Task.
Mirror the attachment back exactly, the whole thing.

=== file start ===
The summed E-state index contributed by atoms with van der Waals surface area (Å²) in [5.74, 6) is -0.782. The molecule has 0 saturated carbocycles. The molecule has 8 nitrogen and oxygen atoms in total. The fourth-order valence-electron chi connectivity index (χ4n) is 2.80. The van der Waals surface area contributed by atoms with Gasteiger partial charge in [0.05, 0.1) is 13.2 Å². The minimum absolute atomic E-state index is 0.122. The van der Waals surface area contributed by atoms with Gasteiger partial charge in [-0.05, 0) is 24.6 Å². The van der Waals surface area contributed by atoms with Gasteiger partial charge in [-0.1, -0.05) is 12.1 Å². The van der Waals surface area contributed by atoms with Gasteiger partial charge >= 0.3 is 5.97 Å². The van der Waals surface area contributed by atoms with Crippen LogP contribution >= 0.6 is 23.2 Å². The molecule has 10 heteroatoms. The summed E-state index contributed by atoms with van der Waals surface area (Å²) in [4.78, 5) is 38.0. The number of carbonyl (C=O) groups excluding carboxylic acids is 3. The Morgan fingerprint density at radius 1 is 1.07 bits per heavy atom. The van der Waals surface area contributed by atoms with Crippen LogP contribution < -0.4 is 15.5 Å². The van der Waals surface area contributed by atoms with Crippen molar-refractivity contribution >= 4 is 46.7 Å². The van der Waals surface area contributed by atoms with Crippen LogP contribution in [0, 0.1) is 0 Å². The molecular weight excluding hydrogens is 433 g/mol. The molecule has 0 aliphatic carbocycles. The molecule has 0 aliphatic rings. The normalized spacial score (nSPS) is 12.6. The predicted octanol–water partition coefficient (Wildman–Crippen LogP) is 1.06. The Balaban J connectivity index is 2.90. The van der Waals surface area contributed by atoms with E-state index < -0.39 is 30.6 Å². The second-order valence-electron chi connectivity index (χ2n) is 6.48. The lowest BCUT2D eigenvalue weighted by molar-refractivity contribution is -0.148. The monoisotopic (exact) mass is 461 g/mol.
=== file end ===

The summed E-state index contributed by atoms with van der Waals surface area (Å²) in [5.74, 6) is -0.782. The molecule has 0 saturated carbocycles. The molecule has 8 nitrogen and oxygen atoms in total. The fourth-order valence-electron chi connectivity index (χ4n) is 2.80. The van der Waals surface area contributed by atoms with Gasteiger partial charge in [0.05, 0.1) is 13.2 Å². The minimum absolute atomic E-state index is 0.122. The van der Waals surface area contributed by atoms with Gasteiger partial charge in [-0.05, 0) is 24.6 Å². The van der Waals surface area contributed by atoms with Gasteiger partial charge in [-0.1, -0.05) is 12.1 Å². The van der Waals surface area contributed by atoms with Gasteiger partial charge >= 0.3 is 5.97 Å². The van der Waals surface area contributed by atoms with Crippen LogP contribution >= 0.6 is 23.2 Å². The molecule has 10 heteroatoms. The summed E-state index contributed by atoms with van der Waals surface area (Å²) in [4.78, 5) is 38.0. The number of carbonyl (C=O) groups excluding carboxylic acids is 3. The Morgan fingerprint density at radius 1 is 1.07 bits per heavy atom. The van der Waals surface area contributed by atoms with Crippen LogP contribution < -0.4 is 15.5 Å². The van der Waals surface area contributed by atoms with Crippen molar-refractivity contribution >= 4 is 46.7 Å². The van der Waals surface area contributed by atoms with Crippen LogP contribution in [0, 0.1) is 0 Å². The molecular weight excluding hydrogens is 433 g/mol. The molecule has 0 aliphatic carbocycles. The molecule has 0 aliphatic rings. The normalized spacial score (nSPS) is 12.6. The predicted octanol–water partition coefficient (Wildman–Crippen LogP) is 1.06. The Balaban J connectivity index is 2.90. The van der Waals surface area contributed by atoms with E-state index < -0.39 is 30.6 Å². The second-order valence-electron chi connectivity index (χ2n) is 6.48. The lowest BCUT2D eigenvalue weighted by molar-refractivity contribution is -0.148. The monoisotopic (exact) mass is 461 g/mol.